Crucial advantage up for grabs

The four-wicket success was not flashy or especially thrilling, but very efficient and effective which, after a difficult few weeks, was just what England needed to get themselves back on track. It also confirmed that there is not an awful lot between the two teams. The series will now go to the wire in Nottingham next week, but whoever takes the honours at Lord’s on Sunday knows they cannot lose.

As has been shown by the yo-yo nature of the last two games it is very difficult to say who has the momentum. England’s attack had an extra cutting edge with the return of Jade Dernbach, who took an impressive 3 for 44, and it was a smart move by the hosts to target the stumps considering their recent catching form and they claimed six bowled dismissals and an lbw.

South Africa are finding out that balancing their side in the absence of Jacques Kallis is not easy. They were a batsman light at The Oval and coupled with some lose shots by the top order it left them 30 runs short. If Wayne Parnell, who later bowled very accurately, is to bat at No. 7 the onus is on one of the top four to bat through the innings as Hashim Amla did in Southampton.

Form guide

(Most recent first, completed matches)

England WLWWW
South Africa LWWWW

Watch out for…

Ian Bell has threatened to dominate the South Africa attack in this series without kicking on to a major innings. Rain curtailed him in Cardiff, then a good delivery by Robin Peterson in Southampton before he missed a straight ball from Dale Steyn at The Oval. He looks in good touch and he will not want to waste it. With Cook struggling for a little form and fluency it is important that Bell takes the pressure off his captain.

In the absence of Kallis, and with an eye to the future, JP Duminy needs to show he is a senior batsman in this one-day side. Twice in this series he has played himself in and then given it away, with his miscued shot at The Oval coming at an especially crucial moment with the lower order exposed. His stock rose during the Test series and now he needs to consolidate his one-day position.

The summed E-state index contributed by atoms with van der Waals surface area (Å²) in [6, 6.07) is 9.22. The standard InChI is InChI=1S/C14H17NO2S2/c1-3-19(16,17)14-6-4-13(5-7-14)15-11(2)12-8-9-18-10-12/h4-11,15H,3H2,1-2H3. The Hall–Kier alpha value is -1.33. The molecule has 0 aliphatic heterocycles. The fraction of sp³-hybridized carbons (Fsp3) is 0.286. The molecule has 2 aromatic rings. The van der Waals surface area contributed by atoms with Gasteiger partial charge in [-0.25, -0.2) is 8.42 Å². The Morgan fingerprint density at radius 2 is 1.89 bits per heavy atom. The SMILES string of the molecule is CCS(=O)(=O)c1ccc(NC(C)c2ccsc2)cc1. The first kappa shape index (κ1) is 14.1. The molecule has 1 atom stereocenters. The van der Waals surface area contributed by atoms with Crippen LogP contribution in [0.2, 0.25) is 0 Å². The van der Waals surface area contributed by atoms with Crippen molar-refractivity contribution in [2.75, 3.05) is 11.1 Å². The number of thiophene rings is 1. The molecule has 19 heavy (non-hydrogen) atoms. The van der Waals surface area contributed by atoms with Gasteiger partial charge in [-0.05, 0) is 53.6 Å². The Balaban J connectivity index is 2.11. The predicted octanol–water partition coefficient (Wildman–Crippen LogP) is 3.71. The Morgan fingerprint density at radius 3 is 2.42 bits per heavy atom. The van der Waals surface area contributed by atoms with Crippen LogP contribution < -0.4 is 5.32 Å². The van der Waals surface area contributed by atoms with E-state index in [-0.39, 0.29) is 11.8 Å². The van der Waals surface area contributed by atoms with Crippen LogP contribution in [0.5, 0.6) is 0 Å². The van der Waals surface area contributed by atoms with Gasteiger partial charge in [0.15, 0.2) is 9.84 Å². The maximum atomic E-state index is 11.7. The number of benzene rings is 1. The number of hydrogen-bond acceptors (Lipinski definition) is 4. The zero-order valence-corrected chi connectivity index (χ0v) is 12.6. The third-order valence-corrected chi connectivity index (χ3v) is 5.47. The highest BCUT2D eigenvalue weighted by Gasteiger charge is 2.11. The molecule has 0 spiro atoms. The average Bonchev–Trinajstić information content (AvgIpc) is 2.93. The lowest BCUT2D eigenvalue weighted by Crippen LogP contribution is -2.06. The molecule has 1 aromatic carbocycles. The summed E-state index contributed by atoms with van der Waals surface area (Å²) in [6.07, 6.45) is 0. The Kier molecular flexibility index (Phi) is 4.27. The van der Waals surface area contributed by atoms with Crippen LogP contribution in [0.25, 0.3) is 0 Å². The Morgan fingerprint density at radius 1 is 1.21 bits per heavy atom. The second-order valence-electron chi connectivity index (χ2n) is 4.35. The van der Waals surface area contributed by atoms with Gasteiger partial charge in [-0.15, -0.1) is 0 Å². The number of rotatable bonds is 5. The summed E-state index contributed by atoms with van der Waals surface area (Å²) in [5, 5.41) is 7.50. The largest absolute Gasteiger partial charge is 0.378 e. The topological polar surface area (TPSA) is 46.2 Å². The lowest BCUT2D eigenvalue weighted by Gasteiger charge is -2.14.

Team news

England could well go with an unchanged side which would still mean no place for Jonny Bairstow. Ravi Bopara’s tight 10 overs in the previous match will probably earn him another outing despite his batting struggles. Samit Patel did not bowl at The Oval, so in theory Bairstow could replace him, but Cook is likely to want the insurance as Bopara is unlikely to string together a full spell too often.

England (possible) 1 Alastair Cook (capt), 2 Ian Bell, 3 Jonathan Trott, 4 Ravi Bopara, 5 Eoin Morgan, 6 Craig Kieswetter (wk), 7 Samit Patel, 8 James Tredwell, 9 James Anderson, 10 Steven Finn, 11 Jade Dernbach

South Africa would like to be able to bring back allrounder Albie Morkel to help balance the side but his fitness situation was still unclear following ankle problems. If he is still ruled out, they may need to recall McLaren to offer a little more batting and Lonwabo Tsotsobe could be the one to make way after a poor display at The Oval. Justin Ontong would be another option in the middle order.

South Africa (possible) 1 Graeme Smith, 2 Hashim Amla, 3 Dean Elgar, 4 AB de Villiers (capt & wk), 5 JP Duminy, 6 Faf du Plessis, 7 Ryan McLaren, 8 Wayne Parnell, 9 Robin Peterson, 10 Dale Steyn, 11 Morne Morkel

Pitch and conditions

It would be good to see a one-day pitch with some pace and bounce to encourage stroke play. Now that September has arrived the start time to day games is a little earlier which may encourage some movement for the pace bowlers, but Lord’s is usually pretty flat. The forecast is for an overcast, but dry, day.

Stats and trivia

  • Morne Morkel needs three wickets to reach 100 in ODIs
  • England have won the two previous ODIs at Lord’s against South Africa, both by seven wickets, in 2003 and 2008. James Anderson and Graeme Smith played in the 2003 match which was the NatWest Series final.
  • Eoin Morgan, Man of the Match at The Oval, averages 47.90 in run chases for England and 64.84 in matches they have won.


“He was really good. He’s a wicket-taker, and he came in and got them at crucial times. All our bowlers did well, but especially him. He took two important wickets before the batting Powerplay.”
Alastair Cook praises the performance of Jade Dernbach on his return

“From the word go we didn’t make it count with the bat and we lost momentum early in the game. The bowlers were up for it and we still believed we could win but we just needed that extra 30 runs.”
AB de Villiers bemoans his team’s batting effort at The Oval

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